Typically, standard of care and hospital regulations require that immobile patients be turned at least every two hours to prevent pressure sores. There also exists a variety of pressure relief devices that hospitals and acute care facilities can use to prevent pressure injuries. These devices typically include cushions, mattresses, pillows, and heel devices.
A hospital may be liable for the actions or inactions of all those acting on behalf of the hospital. This includes physicians, staff members, and other employees. When a hospital employee, be it a nurse or doctor, fails to care for and treat a patient, there is a break in the standard of care. That makes the hospital legally liable for injuries.
Initially, a stage 1 bedsore may appear. It emerges as a red spot on the patient’s skin. The area may be swollen, warm, or hard. At this early stage, if pressure is removed from the area, then the signs will clear up within a few days. If properly treated early on, no further medical treatment is typically needed.
When a caregiver ignores the initial signs of a stage 1 bedsore, then it has the potential to develop to stage 2. At this stage, the patient is likely to develop other medical issues besides redness and swelling. These include blistering or abrasions. Bedsores must be cleaned and dry to avoid infection. The bedsore will also have to remain covered. If a caregiver catches the bedsores at this stage, it can usually take a few days to several weeks to heal.
Stage 3 bedsores are much more severe and painful. The patient’s skin may be damaged, including underlying tissues. It may appear like a crater and may excrete blood or pus. At stage 3, a physician or wound care specialist will need to evaluate the bedsore and treat it properly. In some instances, treating the wound may require antibiotics and removing pressure from the site. Depending on the severity of the bedsore, healing may take four to six months.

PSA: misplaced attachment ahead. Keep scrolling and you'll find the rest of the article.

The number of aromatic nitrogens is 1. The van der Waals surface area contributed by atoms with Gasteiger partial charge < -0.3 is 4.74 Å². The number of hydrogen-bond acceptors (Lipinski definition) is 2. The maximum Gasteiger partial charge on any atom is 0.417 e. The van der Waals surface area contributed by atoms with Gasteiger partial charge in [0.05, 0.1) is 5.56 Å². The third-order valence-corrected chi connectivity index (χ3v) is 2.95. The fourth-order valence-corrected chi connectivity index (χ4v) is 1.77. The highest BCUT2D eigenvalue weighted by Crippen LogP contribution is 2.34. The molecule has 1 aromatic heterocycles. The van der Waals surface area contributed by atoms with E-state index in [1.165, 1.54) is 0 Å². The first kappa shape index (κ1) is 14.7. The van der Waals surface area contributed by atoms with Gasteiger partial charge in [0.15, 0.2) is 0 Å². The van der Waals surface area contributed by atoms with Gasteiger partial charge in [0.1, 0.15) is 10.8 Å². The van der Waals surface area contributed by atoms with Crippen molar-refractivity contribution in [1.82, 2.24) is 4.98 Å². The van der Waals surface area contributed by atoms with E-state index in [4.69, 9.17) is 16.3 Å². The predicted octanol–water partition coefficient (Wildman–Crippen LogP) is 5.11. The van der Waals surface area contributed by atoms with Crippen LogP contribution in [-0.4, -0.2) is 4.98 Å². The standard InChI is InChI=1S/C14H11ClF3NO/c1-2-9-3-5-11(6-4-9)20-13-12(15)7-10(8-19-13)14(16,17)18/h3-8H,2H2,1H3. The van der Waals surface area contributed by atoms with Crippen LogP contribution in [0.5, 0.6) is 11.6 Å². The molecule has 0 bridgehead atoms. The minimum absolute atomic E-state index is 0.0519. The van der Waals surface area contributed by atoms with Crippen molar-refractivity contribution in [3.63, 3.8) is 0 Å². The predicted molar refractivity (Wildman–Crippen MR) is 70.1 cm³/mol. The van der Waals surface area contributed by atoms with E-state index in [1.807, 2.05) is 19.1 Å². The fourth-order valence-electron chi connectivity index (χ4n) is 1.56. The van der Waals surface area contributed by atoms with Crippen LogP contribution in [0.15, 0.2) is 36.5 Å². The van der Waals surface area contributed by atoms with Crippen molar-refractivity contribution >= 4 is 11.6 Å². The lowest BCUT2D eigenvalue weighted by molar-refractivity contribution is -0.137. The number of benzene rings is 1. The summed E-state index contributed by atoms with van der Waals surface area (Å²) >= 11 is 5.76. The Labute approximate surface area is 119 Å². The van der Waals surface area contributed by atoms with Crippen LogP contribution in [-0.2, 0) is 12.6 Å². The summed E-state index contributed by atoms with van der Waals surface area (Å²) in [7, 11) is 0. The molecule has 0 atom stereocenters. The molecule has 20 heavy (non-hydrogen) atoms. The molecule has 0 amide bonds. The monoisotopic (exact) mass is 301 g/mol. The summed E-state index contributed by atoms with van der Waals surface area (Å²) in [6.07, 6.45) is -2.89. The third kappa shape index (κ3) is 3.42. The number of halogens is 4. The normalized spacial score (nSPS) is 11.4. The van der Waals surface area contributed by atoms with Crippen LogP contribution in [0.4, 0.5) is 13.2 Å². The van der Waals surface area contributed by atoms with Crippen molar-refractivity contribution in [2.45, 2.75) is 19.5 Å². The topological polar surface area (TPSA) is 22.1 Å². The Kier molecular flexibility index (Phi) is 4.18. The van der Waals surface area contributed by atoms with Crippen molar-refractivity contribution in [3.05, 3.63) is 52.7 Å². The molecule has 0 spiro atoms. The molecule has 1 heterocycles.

Stage 4 pressure sores can be fatal due to the significant risk of infection that can quickly spread. Injuries include significant damage to the underlying muscles, nerves, and tendons. The sores usually travel deep into the skin and tissue. At this stage, the wound has probably become infected, is hot to the touch, and drains fluids and pus. The muscle, nerves, and tendons can even be exposed. Surgery is usually needed. If left untreated, bedsores that have reached stage 4 can be deadly.
Additionally, some sores may be unstageable as dead skin, or necrosis, will cover the sore impeding the ability to detect just how severe it is. Debridement (or removal) of the dead skin is necessary in these situations.
If you experienced bedsores, you could hold a provider and hospital responsible for their inactions. As the victim brings a suit, you carry the burden of proving that negligent behavior led to bedsores. However, you do not have to do this alone. We encourage you to contact our office at The Baer Law Firm. Or call us at 404.THE.BAER (404.843.2237) for honest advice about your potential case.